Becoming an entrepreneur, small business owner, and/or independent contractor is a great way to build something for yourself. While all of these ventures carry the potential for great rewards, they also come with some associated risks. Independent contractors come in many shapes and forms. Today, we will be discussing how the decision to work as an independent contractor can impact your life from a financial, personal, and business standpoint.
What Exactly is an Independent Contractor?
The distinction of an independent contractor is a legal term which determines how an individual is treated within the work force and as a taxpayer. The Internal Revenue Service (IRS) does not offer a concrete definition of who may be considered an independent contractor, but they sum it up nicely by stating: “If you are an independent contractor, you are self-employed.”
Common examples of independent contractors are lawyers, contractors, painters, writers, and so on. It is important to understand that it is not the nature of your job which makes you an independent contractor, but the relationship that you have with an employer (or lack thereof).
Independent contractors work and operate as individuals with no formal employer. This offers a great number of freedoms which we will get into below. It also means that independent contractors are not protected by certain labor laws which pertain to employee/employer relationships.
Paying Taxes as an Independent Contractor
Perhaps the biggest implication of working as an independent contractor is how individuals pay taxes. Everyone in the United States who earns an income is responsible for paying an income tax. Independent contractors are also responsible for paying a self-employment tax in most cases.
Additionally, most employees have federal, state, and local taxes withheld from their paychecks either in total or in part. This is not the case for independent contractors as there is no employer to withhold those funds. Instead, independent contractors must file quarterly returns and pay their estimated quarterly taxes.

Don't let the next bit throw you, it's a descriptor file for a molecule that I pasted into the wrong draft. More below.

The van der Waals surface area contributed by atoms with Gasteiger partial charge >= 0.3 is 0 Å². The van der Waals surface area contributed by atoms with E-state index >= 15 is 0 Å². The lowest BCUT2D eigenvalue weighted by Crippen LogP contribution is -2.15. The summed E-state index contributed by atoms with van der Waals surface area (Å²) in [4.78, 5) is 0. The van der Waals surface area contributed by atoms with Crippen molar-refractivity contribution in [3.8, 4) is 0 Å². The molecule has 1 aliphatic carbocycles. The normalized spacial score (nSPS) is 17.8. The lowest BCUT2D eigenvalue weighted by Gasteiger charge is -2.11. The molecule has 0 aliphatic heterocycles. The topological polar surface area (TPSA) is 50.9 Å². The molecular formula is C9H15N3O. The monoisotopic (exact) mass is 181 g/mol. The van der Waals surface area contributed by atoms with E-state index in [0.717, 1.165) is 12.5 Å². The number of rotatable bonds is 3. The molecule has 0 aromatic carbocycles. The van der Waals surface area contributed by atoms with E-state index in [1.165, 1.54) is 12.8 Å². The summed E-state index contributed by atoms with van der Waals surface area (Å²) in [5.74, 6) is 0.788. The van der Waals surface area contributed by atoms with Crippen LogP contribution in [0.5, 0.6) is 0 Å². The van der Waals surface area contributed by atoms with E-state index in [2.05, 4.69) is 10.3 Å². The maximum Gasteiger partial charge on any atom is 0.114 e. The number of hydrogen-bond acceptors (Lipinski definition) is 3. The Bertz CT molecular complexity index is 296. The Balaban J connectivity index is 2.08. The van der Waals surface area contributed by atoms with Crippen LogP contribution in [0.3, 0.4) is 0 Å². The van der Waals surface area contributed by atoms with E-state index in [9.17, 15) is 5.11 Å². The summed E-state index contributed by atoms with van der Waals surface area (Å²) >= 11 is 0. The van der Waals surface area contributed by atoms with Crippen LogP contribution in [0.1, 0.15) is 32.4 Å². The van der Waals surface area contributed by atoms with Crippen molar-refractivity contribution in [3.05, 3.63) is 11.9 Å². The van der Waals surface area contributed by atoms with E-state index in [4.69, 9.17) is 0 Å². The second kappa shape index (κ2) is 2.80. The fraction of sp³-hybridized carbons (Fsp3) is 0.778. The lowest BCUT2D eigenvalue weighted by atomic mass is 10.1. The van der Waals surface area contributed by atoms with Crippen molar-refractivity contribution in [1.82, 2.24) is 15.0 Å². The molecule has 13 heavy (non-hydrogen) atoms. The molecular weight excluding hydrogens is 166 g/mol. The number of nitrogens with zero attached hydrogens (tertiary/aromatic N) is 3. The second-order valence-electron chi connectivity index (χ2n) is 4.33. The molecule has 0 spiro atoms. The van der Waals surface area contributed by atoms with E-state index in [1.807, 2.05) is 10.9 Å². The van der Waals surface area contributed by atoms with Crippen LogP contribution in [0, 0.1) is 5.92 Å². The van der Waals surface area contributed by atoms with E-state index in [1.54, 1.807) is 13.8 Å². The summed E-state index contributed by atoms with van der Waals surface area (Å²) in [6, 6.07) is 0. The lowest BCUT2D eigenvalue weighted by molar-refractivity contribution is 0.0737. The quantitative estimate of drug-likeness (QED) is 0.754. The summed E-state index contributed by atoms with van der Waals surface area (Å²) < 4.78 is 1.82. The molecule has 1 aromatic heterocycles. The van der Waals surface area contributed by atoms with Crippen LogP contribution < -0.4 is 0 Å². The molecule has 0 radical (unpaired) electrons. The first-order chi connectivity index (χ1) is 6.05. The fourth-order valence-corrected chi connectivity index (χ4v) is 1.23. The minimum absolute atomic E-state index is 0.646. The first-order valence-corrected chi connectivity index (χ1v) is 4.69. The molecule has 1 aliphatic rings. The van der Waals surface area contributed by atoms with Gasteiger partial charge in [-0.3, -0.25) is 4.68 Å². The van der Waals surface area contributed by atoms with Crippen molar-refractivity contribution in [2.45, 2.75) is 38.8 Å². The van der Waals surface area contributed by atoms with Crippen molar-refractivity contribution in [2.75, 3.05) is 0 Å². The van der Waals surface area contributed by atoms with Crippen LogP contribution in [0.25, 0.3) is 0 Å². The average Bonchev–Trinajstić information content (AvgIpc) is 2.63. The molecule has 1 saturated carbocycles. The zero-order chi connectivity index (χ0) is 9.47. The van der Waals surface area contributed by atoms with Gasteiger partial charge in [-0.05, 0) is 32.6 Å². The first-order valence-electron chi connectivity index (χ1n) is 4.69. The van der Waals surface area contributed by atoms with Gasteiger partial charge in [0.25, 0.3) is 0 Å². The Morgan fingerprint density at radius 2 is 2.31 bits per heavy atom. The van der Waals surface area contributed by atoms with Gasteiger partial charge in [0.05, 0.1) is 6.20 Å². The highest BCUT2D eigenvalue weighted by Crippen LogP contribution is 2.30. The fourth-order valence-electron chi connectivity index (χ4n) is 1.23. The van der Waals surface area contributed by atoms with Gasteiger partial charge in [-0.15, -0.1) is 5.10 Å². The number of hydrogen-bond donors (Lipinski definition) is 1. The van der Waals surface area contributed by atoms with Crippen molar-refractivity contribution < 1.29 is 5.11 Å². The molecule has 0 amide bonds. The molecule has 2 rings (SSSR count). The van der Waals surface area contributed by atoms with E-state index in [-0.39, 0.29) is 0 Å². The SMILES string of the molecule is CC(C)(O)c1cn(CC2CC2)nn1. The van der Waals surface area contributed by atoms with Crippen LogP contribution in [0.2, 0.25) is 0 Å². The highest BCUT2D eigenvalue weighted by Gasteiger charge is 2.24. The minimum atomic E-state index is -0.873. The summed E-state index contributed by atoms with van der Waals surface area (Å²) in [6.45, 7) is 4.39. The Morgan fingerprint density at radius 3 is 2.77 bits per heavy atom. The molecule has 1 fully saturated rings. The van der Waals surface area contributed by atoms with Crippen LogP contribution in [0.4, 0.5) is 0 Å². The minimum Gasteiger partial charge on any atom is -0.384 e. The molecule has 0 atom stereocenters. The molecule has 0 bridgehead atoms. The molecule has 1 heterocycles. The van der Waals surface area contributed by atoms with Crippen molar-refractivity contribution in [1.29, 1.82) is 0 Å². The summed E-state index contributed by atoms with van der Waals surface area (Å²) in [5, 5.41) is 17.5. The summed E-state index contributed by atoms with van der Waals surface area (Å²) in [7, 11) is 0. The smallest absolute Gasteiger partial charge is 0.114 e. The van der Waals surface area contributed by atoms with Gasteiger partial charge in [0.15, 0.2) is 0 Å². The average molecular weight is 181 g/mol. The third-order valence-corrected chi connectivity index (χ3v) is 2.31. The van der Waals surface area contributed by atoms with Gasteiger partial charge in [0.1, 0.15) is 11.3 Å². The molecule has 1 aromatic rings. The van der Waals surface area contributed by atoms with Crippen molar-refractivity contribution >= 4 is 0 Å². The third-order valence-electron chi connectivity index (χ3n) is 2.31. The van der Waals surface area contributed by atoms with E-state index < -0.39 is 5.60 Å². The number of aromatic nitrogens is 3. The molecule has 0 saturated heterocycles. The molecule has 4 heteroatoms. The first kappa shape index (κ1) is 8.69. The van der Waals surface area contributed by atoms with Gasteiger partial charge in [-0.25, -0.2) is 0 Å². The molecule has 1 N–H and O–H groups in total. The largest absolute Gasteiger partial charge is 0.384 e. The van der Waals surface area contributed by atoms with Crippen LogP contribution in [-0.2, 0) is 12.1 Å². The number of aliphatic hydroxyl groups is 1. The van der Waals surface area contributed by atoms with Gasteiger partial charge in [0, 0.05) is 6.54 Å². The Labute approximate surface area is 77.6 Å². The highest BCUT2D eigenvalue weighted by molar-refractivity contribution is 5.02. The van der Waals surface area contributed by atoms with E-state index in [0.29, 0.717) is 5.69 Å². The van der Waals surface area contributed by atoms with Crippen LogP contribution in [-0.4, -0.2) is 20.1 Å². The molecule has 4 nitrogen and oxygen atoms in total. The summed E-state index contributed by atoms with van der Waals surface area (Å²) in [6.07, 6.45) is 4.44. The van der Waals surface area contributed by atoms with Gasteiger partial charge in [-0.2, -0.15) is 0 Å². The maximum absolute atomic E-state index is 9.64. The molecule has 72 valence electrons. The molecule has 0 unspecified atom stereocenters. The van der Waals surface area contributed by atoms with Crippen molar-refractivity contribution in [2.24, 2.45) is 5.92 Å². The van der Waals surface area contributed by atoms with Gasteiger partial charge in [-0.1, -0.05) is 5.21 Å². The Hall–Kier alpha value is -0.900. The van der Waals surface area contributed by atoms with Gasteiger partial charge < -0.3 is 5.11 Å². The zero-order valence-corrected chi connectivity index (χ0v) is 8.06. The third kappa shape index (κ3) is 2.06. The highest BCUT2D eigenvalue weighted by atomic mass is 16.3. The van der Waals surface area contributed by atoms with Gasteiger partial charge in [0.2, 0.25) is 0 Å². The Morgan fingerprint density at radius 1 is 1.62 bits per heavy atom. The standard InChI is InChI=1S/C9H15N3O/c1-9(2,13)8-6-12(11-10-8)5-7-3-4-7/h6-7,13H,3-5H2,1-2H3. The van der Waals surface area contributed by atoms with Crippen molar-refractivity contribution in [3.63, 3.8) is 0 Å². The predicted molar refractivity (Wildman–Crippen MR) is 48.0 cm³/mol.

At the end of the fiscal year, independent contractors must file their taxes and pay the amount in full. This is no different from any income-earning employee in theory, but the main difference is that independent contractors must account for their taxes due. The average American pays ~$10,000 in taxes annually. Independent contractors must make sure they are able to pay their taxes quarterly and annually.
Benefits of Working as an Independent Contractor
Of course, working without an employer comes with a number of benefits as well. Just a few of these benefits include:
Setting your own work schedule: there is nothing quite like the freedom to work when you want. Obviously, this takes a certain degree of discipline, but many independent contractors eschew traditional employment for this reason alone.
No reporting up the totem pole: another huge plus for many independent contractors is the absence of a boss. While many bosses and managers are great to work with, there is no denying that some can be a pain. Independent contractors enjoy the work reality of being their own boss!
Holidays, family time, vacations, and more: expanding on the work schedule advantages, independent contractors are also able to plan out longer vacations, pick up their kids from school more easily, and so much more.
Greater financial opportunities: traditional employment may be more steady, but it is also limiting. Independent contractors have the opportunity to make as much money as they deserve based on work performed.
Selecting your own benefits: this can also be a negative (more below), but the ability to shop for health insurance, life insurance, and other benefits can actually be both affordable and beneficial in the long run.
Risks of Working as an Independent Contractor
Not everything is sunshine and rainbows. Working as an independent contractor does entail some significant risks. Here are just a few to keep in mind before taking the plunge.
High volatility: when it comes to receiving contracts, getting work, or whatever the case may be for you as an independent contractor, there is always the risk of not getting the amount of work you need (or want).
Not all labor laws protect independent contractors: while many do, a large number of labor laws are specifically protective of employees.
Lack of benefits: many employees receive full or partial benefits. Independent contractors are responsible for purchasing their own benefits including health insurance.
All expenses are your responsibility: little things add up. Every expense for your business is now coming out of your paycheck and out of your wallet. Granted, business expenses should be tax deductible, but that is still a far cry from the company paying for that new laptop.
True Merchant Offers Payment Processing Solutions for Independent Contractors
The payment processing professionals of True Merchant understand the needs of independent contractors. Whether you are in need of mobile payment processing for your plumbing business or need to secure electronic transactions from around the globe, we have you covered! No business is too small and no problem is too big for True Merchant. We believe in offering fair and transparent pricing through a complimentary rate review before you make any decisions.
For more information on how True Merchant can help you as an independent contractor or business owner, please contact us today for a free consultation.